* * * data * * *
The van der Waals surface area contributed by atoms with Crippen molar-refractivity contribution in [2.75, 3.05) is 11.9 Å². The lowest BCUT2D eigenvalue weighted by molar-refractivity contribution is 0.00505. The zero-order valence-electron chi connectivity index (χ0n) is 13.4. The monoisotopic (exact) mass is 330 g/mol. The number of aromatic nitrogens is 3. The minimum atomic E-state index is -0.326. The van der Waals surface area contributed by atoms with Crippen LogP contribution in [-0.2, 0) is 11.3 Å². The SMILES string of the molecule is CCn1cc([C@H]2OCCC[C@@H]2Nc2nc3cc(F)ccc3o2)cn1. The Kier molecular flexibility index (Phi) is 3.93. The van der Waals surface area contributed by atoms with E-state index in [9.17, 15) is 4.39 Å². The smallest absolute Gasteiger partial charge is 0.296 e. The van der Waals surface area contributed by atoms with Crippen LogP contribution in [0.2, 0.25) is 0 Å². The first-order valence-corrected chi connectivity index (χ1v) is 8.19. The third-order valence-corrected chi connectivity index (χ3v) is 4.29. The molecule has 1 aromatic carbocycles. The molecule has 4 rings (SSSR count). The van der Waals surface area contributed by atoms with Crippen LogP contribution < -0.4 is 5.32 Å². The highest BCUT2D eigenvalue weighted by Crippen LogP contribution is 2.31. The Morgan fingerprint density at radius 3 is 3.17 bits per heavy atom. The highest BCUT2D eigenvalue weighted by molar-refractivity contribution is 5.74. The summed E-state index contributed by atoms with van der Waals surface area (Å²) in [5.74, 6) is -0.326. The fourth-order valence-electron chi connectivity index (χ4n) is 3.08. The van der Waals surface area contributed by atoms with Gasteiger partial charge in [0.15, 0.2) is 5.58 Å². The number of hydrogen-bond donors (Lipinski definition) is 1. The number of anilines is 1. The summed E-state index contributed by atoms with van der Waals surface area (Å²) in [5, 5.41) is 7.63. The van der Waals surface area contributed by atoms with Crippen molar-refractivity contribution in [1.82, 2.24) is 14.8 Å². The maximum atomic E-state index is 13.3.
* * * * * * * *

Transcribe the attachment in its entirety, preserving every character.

The van der Waals surface area contributed by atoms with Crippen molar-refractivity contribution in [2.75, 3.05) is 11.9 Å². The lowest BCUT2D eigenvalue weighted by molar-refractivity contribution is 0.00505. The zero-order valence-electron chi connectivity index (χ0n) is 13.4. The monoisotopic (exact) mass is 330 g/mol. The number of aromatic nitrogens is 3. The minimum atomic E-state index is -0.326. The van der Waals surface area contributed by atoms with Crippen LogP contribution in [-0.2, 0) is 11.3 Å². The SMILES string of the molecule is CCn1cc([C@H]2OCCC[C@@H]2Nc2nc3cc(F)ccc3o2)cn1. The Kier molecular flexibility index (Phi) is 3.93. The van der Waals surface area contributed by atoms with E-state index in [9.17, 15) is 4.39 Å². The smallest absolute Gasteiger partial charge is 0.296 e. The van der Waals surface area contributed by atoms with Crippen LogP contribution in [0.2, 0.25) is 0 Å². The first-order valence-corrected chi connectivity index (χ1v) is 8.19. The third-order valence-corrected chi connectivity index (χ3v) is 4.29. The molecule has 1 aromatic carbocycles. The molecule has 4 rings (SSSR count). The van der Waals surface area contributed by atoms with Crippen LogP contribution < -0.4 is 5.32 Å². The highest BCUT2D eigenvalue weighted by Crippen LogP contribution is 2.31. The Morgan fingerprint density at radius 3 is 3.17 bits per heavy atom. The highest BCUT2D eigenvalue weighted by molar-refractivity contribution is 5.74. The summed E-state index contributed by atoms with van der Waals surface area (Å²) in [5.74, 6) is -0.326. The fourth-order valence-electron chi connectivity index (χ4n) is 3.08. The van der Waals surface area contributed by atoms with Gasteiger partial charge in [0.15, 0.2) is 5.58 Å². The number of hydrogen-bond donors (Lipinski definition) is 1. The number of anilines is 1. The summed E-state index contributed by atoms with van der Waals surface area (Å²) in [5, 5.41) is 7.63. The van der Waals surface area contributed by atoms with Crippen molar-refractivity contribution in [1.82, 2.24) is 14.8 Å². The maximum atomic E-state index is 13.3.